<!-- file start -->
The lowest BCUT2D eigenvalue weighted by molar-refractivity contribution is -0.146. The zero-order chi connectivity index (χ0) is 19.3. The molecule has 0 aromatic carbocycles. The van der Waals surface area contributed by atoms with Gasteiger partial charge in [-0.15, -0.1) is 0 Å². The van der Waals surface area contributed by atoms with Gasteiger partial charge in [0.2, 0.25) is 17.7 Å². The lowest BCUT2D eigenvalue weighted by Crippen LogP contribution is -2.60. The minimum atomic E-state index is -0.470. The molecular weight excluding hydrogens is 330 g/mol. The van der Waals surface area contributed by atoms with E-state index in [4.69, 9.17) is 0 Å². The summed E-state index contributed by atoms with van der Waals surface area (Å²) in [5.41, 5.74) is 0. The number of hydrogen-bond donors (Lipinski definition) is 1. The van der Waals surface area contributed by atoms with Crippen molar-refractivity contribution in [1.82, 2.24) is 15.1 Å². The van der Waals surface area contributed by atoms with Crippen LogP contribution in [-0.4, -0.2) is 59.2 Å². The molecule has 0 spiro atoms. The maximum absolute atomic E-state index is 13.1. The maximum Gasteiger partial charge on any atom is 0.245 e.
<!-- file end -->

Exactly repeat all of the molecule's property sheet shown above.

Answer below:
The lowest BCUT2D eigenvalue weighted by molar-refractivity contribution is -0.146. The zero-order chi connectivity index (χ0) is 19.3. The molecule has 0 aromatic carbocycles. The van der Waals surface area contributed by atoms with Gasteiger partial charge in [-0.15, -0.1) is 0 Å². The van der Waals surface area contributed by atoms with Gasteiger partial charge in [0.2, 0.25) is 17.7 Å². The lowest BCUT2D eigenvalue weighted by Crippen LogP contribution is -2.60. The minimum atomic E-state index is -0.470. The molecular weight excluding hydrogens is 330 g/mol. The van der Waals surface area contributed by atoms with E-state index in [4.69, 9.17) is 0 Å². The summed E-state index contributed by atoms with van der Waals surface area (Å²) in [5.41, 5.74) is 0. The number of hydrogen-bond donors (Lipinski definition) is 1. The van der Waals surface area contributed by atoms with Crippen molar-refractivity contribution in [1.82, 2.24) is 15.1 Å². The van der Waals surface area contributed by atoms with Crippen LogP contribution in [-0.4, -0.2) is 59.2 Å². The molecule has 0 spiro atoms. The maximum absolute atomic E-state index is 13.1. The maximum Gasteiger partial charge on any atom is 0.245 e.